Today: June 20, 2024


Tracks is a genuinely inspiring story about one woman’s quest to walk alone (well, aided by her three camels and trusty dog) across the Australian Outback. The film is washed in so much stunning cinematography that, sadly, as it goes through the movie magic machine all the drama comes out, leaving a very bright looking, albeit strangely empty, film. Maybe that’s the point, showing author and heroine Robyn Davidson’s isolation, but maybe it’s a result of the focus being more on style than substance here.

Overt repetition of the sweeping top-down shots of Australia’s scorched desert landscape convey the vast scope of Robyn’s journey and the reality of her solitude. Although necessary and unquestionably beautiful, maybe this dedication to the natural beauty of Oz comes at the expense of some solid connection with our protagonist.

Mia Wasikowska shows again that she’s a young star burning brightly towards a glistening career as one of Hollywood’s very best. And it’s her charismatic and dedicated central performance that carries the film and lends ample pathos that, you feel, without her presence it would lack.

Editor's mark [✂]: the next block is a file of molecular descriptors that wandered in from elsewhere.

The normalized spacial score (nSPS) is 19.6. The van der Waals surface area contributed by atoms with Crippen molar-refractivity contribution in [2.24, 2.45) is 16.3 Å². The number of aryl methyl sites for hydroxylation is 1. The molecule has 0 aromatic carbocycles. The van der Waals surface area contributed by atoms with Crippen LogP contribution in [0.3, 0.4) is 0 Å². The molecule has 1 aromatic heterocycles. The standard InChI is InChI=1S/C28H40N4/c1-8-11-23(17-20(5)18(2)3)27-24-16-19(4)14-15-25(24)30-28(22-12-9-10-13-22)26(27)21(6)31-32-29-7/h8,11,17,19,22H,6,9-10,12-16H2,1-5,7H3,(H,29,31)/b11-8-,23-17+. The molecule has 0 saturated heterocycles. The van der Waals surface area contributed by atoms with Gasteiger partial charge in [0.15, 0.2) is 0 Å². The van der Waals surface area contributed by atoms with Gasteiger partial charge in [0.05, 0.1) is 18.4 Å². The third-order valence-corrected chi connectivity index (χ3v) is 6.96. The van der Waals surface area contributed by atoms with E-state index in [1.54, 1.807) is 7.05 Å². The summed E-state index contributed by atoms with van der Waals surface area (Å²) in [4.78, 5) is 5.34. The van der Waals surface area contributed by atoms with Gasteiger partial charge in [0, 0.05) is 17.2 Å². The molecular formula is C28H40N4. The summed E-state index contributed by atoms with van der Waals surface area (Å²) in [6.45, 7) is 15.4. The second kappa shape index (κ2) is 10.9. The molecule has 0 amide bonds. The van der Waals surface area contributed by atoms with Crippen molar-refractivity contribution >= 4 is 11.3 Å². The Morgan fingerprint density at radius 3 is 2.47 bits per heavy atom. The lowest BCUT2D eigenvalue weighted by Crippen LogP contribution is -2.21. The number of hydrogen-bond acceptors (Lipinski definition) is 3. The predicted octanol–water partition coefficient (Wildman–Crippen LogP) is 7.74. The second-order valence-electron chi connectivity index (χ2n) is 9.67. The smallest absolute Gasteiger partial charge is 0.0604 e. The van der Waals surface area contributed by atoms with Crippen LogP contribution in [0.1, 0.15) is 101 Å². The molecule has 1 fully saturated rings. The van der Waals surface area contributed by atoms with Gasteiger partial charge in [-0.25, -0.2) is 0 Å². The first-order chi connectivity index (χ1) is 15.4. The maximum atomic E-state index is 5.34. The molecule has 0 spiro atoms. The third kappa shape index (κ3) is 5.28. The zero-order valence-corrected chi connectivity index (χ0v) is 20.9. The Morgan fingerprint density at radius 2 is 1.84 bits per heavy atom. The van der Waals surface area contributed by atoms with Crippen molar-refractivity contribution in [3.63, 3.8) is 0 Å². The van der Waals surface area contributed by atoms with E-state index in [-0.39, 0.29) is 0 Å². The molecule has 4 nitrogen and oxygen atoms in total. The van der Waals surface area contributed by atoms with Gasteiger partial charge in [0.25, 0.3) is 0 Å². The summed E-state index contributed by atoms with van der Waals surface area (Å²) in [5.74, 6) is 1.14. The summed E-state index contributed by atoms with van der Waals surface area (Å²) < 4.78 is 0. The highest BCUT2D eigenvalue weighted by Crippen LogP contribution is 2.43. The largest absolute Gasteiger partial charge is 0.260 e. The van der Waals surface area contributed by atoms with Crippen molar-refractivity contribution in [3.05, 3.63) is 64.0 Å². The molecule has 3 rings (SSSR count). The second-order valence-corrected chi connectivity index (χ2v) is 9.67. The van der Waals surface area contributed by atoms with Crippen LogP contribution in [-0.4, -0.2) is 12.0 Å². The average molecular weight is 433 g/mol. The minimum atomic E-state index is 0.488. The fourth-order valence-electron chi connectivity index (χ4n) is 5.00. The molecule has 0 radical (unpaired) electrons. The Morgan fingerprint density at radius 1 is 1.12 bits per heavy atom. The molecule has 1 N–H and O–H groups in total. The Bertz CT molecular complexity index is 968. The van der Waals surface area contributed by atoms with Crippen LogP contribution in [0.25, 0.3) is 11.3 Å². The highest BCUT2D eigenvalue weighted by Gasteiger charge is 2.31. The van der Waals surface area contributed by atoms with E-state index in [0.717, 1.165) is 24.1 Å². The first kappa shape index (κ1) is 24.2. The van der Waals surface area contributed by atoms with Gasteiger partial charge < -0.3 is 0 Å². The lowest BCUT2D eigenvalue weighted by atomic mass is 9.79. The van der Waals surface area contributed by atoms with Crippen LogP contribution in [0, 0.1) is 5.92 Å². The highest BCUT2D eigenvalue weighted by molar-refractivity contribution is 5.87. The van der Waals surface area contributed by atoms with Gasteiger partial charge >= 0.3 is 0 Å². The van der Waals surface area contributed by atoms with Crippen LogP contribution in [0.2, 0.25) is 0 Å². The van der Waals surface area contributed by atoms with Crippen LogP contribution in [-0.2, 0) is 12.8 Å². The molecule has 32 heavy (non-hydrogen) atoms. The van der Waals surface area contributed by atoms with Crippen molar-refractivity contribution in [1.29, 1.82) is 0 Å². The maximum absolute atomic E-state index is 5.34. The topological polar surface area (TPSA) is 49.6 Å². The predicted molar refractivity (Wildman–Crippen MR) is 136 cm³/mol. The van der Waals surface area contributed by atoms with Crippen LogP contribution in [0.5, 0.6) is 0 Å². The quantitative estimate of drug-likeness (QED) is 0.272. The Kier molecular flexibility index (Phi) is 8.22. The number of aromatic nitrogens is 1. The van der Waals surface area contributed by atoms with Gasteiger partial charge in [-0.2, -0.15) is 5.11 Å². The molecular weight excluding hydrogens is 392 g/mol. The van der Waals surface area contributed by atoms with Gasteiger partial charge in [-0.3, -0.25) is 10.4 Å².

Director John Curran handles Robyn’s story well though, encasing Wasikowska’s complex and vulnerable Davidson in a rich mix of supporting acting talent. The particularly wonderful Eddie (Roly Mintuma) bringing warmth and soul, as well as a fair share of humour, to the portrayal of Aboriginals in the film.

Adam Driver loans his considerable charms to a role that allows limited room for manoeuvre, in Rick Smolan, a goofy and irritating American photographer from the National Geographic magazine. He grows on you though, providing some much welcomed comic relief and more than that, as his strong caring personality, which effuses from that unorthodox yet handsome face, becomes pivotal in Robyn’s spiritual / mental survival.

And it’s this relationship, between Robyn and Rick / Wasikowska and Driver, that forms the emotional and romantic core of the film. Despite Robyn’s familial reasons being draped as the backdrop for her embarking on this journey, and the irksome flashbacks throughout that allude to these, it’s her bond with Rick that connects most. In her quest for isolation, to find (or lose) herself in the desert, and her apparent repulsion at other people, it’s with Smolan that she discovers her most telling intimacy, love even.

Ultimately, the story of Robyn Davidson is far more interesting than this film, although, thanks to Wasikowska, it’s plenty good enough to look at for a couple of hours. It might even get you thinking about making some tracks of your own…


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